Notifications
Clear all

Glandular fever and massage

8 Posts
8 Users
0 Likes
9,282 Views
Posts: 17
Topic starter
(@edenholistics)
Active Member
Joined: 16 years ago

Hi does anyone know if it advisable to massage someone after they are recovering from Glandular Fever? I know its involves the lymphatics but am a little unsure as to if it advisable, thank you πŸ™‚

7 Replies
Angel
Posts: 2493
(@angel)
Noble Member
Joined: 20 years ago

Hiya Eden

Would someone want to be massaged while recovering from Glandular Fever?

I had it has a young child and it wiped me out for months, I couldn't be bothered to do anything, I didn't have the energy to do anything either. I remember aching all the time, I don't think I would of actually liked a massage then as I hurt so much. But then maybe that was just me, I've never actually met anyone else who has had it.

Sorry I can't be more helpful.

Angel x

Reply
Posts: 2
(@pandora_g)
New Member
Joined: 16 years ago

Yes!

I had glandular fever three years ago, followed by CFS (Chronic Fatigue Syndrome or ME).
It is painful, and very achey, in a flu like way, and therefore you should keep the massage light, and (as with all massage) ask them if the pressure is okay. You made need to continually readjust pressure and be particularly sensitive to lymph nodes which may still be swollen, such as the back of the knees, neck, armpits...etc... but not all glands are affected in everybody, so the key is really clear communication with your client.
Glandular fever often leaves the immune system low, so lymphatic massage can help to stimulate.
It is also often followed with depression, so touch and massage are really important in recovery.
Good luck, and if you are worried, ask your client to check it's okay with their GP. Mine thought it was a really good idea. πŸ™‚

Reply
susan2
Posts: 395
(@susan2)
Reputable Member
Joined: 20 years ago

Hi

I have to admit when I had GF I did not want anyone to touch me and it took months to recover but everyone is different and some people may want to be massaged.

Reply
Posts: 14
(@fizzyhands)
Active Member
Joined: 15 years ago

Hi Eden,

I'm currently working with someone who's been recovering from GF for 4 months now and they've found it extremely beneficial. Light relaxation techniques mixed with some MLD and very light passive Thai stretches (as they're stiff from the immobillity). As Pandora says - steer clear of any swollen/painful lymph nodes and there should be no problems.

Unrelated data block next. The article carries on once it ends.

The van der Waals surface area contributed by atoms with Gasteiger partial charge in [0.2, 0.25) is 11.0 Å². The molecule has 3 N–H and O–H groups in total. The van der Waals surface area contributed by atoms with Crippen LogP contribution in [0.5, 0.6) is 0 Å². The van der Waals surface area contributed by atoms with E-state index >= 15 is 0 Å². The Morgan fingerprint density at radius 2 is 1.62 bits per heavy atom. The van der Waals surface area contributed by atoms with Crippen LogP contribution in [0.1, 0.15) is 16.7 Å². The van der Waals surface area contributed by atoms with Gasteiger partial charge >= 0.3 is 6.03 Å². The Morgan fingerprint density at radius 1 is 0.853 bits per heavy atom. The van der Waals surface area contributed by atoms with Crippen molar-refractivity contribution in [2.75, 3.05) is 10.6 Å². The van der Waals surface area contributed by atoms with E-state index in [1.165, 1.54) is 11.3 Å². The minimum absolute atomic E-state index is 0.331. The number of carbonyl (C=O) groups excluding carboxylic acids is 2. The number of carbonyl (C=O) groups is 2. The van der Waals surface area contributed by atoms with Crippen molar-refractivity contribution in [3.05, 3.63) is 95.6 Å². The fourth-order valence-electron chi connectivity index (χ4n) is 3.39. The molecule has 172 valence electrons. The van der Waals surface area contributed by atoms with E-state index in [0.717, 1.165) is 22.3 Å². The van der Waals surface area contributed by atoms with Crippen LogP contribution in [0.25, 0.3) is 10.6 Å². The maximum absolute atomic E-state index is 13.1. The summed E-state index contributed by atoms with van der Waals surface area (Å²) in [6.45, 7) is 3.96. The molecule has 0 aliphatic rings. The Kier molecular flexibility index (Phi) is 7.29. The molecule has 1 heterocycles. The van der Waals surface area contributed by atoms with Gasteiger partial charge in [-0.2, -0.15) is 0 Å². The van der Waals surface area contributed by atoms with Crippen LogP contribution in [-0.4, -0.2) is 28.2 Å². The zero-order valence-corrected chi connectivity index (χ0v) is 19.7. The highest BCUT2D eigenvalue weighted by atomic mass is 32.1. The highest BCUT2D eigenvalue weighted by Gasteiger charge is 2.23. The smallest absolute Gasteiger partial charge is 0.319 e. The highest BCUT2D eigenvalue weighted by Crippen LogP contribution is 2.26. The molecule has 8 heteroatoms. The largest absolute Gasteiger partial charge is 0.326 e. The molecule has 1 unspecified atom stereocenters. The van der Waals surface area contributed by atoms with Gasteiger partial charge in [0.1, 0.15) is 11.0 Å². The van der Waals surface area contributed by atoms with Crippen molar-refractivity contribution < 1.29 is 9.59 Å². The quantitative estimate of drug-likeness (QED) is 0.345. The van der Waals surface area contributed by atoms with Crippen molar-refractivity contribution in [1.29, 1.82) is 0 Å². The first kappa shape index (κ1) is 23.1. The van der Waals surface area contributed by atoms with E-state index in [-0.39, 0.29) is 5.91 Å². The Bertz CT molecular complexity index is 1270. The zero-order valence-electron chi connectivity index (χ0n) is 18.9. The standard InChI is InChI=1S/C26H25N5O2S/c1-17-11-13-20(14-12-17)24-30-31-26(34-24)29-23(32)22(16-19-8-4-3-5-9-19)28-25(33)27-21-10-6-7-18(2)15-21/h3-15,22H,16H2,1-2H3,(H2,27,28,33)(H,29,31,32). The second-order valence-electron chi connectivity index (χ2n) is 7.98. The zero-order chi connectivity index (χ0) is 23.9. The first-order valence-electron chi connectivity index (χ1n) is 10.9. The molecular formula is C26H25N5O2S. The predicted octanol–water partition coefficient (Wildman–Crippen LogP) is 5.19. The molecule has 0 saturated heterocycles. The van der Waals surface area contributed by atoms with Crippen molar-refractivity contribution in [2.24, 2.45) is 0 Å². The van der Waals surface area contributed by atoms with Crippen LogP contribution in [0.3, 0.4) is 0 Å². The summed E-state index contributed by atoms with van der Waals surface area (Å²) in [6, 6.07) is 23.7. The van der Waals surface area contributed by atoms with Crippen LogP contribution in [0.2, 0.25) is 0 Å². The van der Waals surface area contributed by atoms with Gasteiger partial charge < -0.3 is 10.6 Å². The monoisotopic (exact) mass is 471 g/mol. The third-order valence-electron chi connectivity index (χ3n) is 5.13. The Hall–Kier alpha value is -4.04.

Your best bet is to try several light techniques and see what your client finds best, if you have any concers ask your client to check with their GP.

Good luck,

Steve

Reply
EllieV
Posts: 3
(@elliev)
New Member
Joined: 11 years ago

After 8 months I have just come out of GF. I definitely did not want any massage - my therapy was rest! I did have a flotation pool session (45 minutes), & it left me feeling even worse, & more exhausted. After a couple of days I did feel better. Now that I'm feeling more like myself again (hurrah), I'm craving massages like a chocoholic craves chocolate, & am having them regularly. They've all been light so far but it didn't really feel like they resolved the stiffness I was experiencing after such a long period of immobility, & they left me feeling very unsatisfied.

I've just had a deep massage yesterday, where the therapist used very heavy pressure. We're talking elbows & painful! At the time it felt fantastic - my body was greeting that pressure like a long lost friend. I was tired in the evening & had an early night, & woke up feeling ok early the next morning (this morning).

But from this afternoon I've been feeling fatigued, and out of kilter. My body hurts, & I have had a cracking headache for hours now. As a rule I don't take painkillers, but I have made an exception tonight as I need to look after my daughers, & the headache is making me feel sick. I know all of these symptoms are in line with the after effects you can experience after a massage, but then my paranoid brain is wondering whether I've actually set myself backwards, as this feels extremely similar to the GF symptoms. Does anyone have any advice or experience / thoughts they can share please? I've decided to accept and go with it tonight, even though I'm incredibly nauseous and sore, and will see how I am tomorrow. I'm thinking that GF clients are more sensitive to the detox effects we put our body through as a result of having therapies which encourage toxins being released and processed.

Hi does anyone know if it advisable to massage someone after they are recovering from Glandular Fever? I know its involves the lymphatics but am a little unsure as to if it advisable, thank you πŸ™‚

just

Reply
Posts: 4258
(@jabba-the-hut)
Famed Member
Joined: 19 years ago

I would (as a therapist!) recommend MLD - but if you found a light massage too light, find a Bowen practitioner.

Reply
Posts: 3
(@bjoliver)
New Member
Joined: 8 years ago

The immune system needs to be strengthened in order to keep the glandular fever symptoms at bay. Complementary therapies for GF are like the use of essential oils, homoeopathy, massage therapy, and visualization to ensure that glandular fever relapses do not occur. When my neighbour had, they went to some massage therapy center to relieve pain and glandular fever symptoms.

Reply
Share: